What Is Educational Imagineering?
A few years ago, I was between jobs and working as an educational consultant. While making my business cards, I was brainstorming job titles. What was I, really? What was my goal as an educator? As a creative? As a PERSON?
Then it came to me-I was an Educational Imagineer. I take ideas, roll them around in my head, toss them on paper, mold them into a workable idea and revise some more. I look at what’s working in my classroom and what’s not working and try to make sense of it all. I am a dreamer, a critic and a realist.
Most people know the word ‘imagineer’ from Walt Disney. Most people do NOT know that he didn’t invent it! The word imagineer has been around since the 1940’s, first being coined by an aluminum company. It’s meaning, a combination of imagination and engineering, however, defines my favorite pastime. Figuring out how to solve problems in my classroom with creative solutions.
Because I consider myself an Educational Imagineer, I’ve always been fascinated with Walt Disney’s creative process. The story says he had three physical rooms in his animation studio-one for the ‘Creative’, one for the ‘Realist’ and one for the ‘Critic’.
In the Creative room, ideas flew. No idea was a bad idea. Everyone was encouraged to go out on a limb and no suggestion was shot down. He lined his Creative room with cork board so Imagineers could pin up their artwork for all to see, which is where story-boarding first took form. It was a safe, encouraging place, both emotionally and physically.
In the Realist room, the big ideas met reality. Disney and his animators started to ask ‘would this actually WORK?’. Did the scene contribute to the plot line? Did the character talk, walk, move like they should? Was the song up to Disney standards? They became harsh judges of their previous brainstorming and weeded out many of the ideas. Peers had to remember to be constructive in their criticism, but also honest. Emotions were set aside and reality was met head on.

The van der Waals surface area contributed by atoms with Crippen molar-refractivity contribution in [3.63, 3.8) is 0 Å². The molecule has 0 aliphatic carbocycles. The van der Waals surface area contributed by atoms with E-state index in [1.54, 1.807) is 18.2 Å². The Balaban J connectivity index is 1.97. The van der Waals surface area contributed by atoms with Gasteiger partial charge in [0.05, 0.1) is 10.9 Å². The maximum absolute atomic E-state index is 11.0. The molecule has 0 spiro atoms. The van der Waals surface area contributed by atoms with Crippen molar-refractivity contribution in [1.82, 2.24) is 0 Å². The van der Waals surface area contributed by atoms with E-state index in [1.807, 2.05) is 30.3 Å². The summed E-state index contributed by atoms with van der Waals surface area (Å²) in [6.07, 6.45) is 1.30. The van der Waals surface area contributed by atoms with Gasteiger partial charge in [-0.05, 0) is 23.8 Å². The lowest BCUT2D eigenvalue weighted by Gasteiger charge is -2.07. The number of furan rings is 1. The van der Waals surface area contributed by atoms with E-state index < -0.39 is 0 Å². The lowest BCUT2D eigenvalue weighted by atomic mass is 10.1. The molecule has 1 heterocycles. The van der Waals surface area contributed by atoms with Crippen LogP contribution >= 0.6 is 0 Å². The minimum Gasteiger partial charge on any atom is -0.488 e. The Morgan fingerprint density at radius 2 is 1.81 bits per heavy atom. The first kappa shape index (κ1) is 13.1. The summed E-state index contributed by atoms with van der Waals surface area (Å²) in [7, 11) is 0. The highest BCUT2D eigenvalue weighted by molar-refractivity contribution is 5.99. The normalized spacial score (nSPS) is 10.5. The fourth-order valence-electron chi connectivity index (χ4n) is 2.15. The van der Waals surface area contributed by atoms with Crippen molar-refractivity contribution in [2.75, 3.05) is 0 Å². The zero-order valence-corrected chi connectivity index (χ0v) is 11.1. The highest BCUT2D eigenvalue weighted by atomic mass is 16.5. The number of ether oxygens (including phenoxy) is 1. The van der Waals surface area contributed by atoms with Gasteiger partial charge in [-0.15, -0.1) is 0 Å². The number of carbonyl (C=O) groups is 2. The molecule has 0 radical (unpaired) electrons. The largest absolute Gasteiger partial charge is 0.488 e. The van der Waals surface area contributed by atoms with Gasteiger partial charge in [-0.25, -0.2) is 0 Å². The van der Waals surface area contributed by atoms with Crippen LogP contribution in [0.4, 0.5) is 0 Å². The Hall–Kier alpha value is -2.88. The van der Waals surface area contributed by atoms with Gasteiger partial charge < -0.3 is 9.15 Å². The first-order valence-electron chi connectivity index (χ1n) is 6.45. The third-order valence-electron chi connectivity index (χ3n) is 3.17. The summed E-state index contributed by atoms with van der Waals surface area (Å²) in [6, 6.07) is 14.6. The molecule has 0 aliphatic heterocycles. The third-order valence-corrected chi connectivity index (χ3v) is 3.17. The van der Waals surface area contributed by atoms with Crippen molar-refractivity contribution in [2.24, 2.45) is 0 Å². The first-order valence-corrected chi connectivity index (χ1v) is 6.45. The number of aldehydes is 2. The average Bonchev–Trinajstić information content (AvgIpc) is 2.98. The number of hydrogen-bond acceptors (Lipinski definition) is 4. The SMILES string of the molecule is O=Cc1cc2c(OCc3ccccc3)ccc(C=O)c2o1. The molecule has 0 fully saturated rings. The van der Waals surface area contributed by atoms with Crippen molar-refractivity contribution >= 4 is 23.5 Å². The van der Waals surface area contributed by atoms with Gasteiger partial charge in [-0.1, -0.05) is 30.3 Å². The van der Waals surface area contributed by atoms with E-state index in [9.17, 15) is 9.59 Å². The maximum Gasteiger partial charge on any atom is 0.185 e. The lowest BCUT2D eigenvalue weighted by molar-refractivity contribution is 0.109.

In the Critic room, Walt made grown men cry. Only the very best ideas made the cut, with many sessions having every idea thrown away at this point. Animators who had spent 3 months on a scene would see their work thrown in the trash. This is the room where the classic movies we know today were truly created, as only the best would be kept.
After he and the animators left the Critic room, they went back to the Creative room to start over.
What if we brought this thought process into the classroom? What if we asked students to become Creatives, then Realists, then Critics with their projects? I’m just beginning to explore this thought, and this packet is my first stab at a visual. My students responded really well to this idea as so many are Disney fans to begin with.
Enjoy, and please let me know if there are areas in your classroom that you’d like to see this thought process expanded in to! I’ll be writing more soon about Educational Imagineering-can’t wait to pass my ideas on!